One of the mysteries of the English language finally explained.
The hybrid offspring of a coyote and a dog.
- ‘The occurrence of a coydog would be an extremely rare event in New York today.’
- ‘Nancy Gangi captured this rare and excellent pic of a coydog hunting in a field near Floral City, Florida.’
- ‘I've seen bear, mountain lions, bobcat, wolves, coyotes, coydogs.’
- ‘Sorry if I sound rude, but that doesn't look like a coydog to me.’
- ‘Someone thought that it was a coydog, but I had seen one before and I'm pretty sure it was not a coydog!’
- ‘Be aware that the presence of livestock or game in your area will add to the chances of coydogs being nearby.’
- ‘We have a problem with coydogs, and I can tell you from first hand experience they are not afraid of a club.’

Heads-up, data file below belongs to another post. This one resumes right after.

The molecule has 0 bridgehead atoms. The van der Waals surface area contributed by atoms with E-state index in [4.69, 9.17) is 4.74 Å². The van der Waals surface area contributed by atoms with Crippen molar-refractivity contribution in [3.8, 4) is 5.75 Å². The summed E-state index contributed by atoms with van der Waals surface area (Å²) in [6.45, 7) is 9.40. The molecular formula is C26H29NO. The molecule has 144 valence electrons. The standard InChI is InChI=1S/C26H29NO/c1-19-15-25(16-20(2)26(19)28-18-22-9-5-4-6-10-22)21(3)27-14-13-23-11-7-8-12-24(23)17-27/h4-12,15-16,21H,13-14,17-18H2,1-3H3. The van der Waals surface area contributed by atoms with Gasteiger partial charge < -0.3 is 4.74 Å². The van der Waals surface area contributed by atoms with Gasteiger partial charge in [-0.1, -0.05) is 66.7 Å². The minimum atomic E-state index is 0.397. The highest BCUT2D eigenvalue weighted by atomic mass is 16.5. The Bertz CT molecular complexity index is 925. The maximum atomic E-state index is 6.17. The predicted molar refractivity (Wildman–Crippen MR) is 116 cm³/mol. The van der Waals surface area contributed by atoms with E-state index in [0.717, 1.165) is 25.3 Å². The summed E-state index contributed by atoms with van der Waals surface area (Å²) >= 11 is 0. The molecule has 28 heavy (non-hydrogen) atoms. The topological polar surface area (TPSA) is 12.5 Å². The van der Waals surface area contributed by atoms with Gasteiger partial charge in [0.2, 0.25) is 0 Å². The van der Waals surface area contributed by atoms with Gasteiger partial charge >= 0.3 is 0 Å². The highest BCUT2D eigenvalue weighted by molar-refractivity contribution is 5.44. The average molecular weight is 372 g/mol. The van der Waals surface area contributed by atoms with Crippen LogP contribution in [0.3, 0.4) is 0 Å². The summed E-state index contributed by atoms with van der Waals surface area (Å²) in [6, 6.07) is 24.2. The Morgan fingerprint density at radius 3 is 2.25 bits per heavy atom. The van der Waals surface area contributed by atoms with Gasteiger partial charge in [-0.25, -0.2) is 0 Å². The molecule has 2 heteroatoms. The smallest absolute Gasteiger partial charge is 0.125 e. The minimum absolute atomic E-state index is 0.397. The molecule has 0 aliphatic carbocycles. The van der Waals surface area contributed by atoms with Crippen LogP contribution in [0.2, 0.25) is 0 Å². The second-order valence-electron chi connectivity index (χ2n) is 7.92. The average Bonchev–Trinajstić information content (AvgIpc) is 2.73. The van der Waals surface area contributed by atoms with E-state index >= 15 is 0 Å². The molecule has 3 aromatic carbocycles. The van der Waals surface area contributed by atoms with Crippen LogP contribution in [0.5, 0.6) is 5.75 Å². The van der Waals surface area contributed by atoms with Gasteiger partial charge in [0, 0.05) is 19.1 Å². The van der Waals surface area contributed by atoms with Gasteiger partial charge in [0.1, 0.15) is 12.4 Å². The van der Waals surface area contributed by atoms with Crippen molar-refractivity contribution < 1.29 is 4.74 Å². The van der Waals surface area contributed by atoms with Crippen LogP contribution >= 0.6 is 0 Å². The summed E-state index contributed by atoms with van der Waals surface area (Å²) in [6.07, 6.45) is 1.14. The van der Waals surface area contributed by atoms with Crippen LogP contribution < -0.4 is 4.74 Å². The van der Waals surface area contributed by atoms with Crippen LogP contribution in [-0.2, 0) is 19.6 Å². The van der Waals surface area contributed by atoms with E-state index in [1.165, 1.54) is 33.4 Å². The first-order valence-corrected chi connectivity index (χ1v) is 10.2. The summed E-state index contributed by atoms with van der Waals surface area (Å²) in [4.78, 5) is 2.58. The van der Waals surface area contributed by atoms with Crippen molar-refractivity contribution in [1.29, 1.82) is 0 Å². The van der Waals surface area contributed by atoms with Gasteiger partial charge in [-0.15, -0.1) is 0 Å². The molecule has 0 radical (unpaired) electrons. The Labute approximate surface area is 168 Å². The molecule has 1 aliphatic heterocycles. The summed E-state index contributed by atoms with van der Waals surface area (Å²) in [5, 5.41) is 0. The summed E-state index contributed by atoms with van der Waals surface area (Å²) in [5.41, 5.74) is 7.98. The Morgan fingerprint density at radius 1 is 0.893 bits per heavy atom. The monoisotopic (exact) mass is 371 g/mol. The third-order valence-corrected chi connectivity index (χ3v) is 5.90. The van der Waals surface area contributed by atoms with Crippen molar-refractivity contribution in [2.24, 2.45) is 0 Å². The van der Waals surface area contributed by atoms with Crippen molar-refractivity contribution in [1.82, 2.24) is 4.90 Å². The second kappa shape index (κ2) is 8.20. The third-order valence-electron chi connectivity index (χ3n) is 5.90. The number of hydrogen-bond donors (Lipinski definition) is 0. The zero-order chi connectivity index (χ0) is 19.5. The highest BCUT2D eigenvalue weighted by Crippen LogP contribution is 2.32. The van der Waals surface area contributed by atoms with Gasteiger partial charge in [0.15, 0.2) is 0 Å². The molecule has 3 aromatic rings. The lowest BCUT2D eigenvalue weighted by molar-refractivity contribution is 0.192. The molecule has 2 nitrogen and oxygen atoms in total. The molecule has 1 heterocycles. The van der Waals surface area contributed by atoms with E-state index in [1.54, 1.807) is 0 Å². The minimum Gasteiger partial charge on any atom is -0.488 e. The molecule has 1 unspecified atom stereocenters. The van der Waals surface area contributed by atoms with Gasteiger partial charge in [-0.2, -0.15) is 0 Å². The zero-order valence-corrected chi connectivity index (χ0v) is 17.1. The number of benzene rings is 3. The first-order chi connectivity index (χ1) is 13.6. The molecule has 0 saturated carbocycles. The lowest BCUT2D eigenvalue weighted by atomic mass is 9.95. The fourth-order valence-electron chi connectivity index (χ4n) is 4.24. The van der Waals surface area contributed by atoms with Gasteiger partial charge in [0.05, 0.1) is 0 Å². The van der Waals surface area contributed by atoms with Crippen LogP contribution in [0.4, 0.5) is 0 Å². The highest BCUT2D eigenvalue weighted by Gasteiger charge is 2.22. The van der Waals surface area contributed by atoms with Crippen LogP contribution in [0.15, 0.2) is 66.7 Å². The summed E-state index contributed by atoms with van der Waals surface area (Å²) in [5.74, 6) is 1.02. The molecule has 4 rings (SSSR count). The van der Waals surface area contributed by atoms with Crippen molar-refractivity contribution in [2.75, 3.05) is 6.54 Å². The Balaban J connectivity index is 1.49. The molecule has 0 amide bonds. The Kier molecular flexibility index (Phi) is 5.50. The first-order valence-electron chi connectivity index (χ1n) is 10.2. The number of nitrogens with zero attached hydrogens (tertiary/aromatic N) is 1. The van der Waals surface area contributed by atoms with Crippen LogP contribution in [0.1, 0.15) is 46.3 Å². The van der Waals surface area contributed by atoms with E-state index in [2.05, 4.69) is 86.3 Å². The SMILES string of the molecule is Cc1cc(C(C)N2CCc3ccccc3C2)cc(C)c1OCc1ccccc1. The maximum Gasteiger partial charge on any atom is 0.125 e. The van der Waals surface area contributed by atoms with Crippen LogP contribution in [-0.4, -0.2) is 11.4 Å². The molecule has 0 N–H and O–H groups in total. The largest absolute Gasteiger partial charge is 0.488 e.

- ‘Feral dogs and coydogs are also more likely to kill in a manner similar to coyotes, possibly as a result of experience in killing for food.’
- ‘In Ohio, only about 2 percent of the coyote population consists of coydogs.’
- ‘A distinguishable feature in a coydog is the ears and tail.’
- ‘The breeder I know has a few black phase coydogs.’
- ‘If you're really desperate, you can walk to the edge of town and count coydogs.’
- ‘Domestic dog/coyote hybrids, referred to as coydogs, are usually born in the winter.’
- ‘The rifle served to defend cattle from coyotes and feral coydogs.’
- ‘‘Maya, one of our coydogs, is too energetic,’ Cranston said.’
- ‘In addition, genetic tests indicate that many of the animals identified as coydogs were just coyotes or dogs, but not coyote/dog hybrids.’
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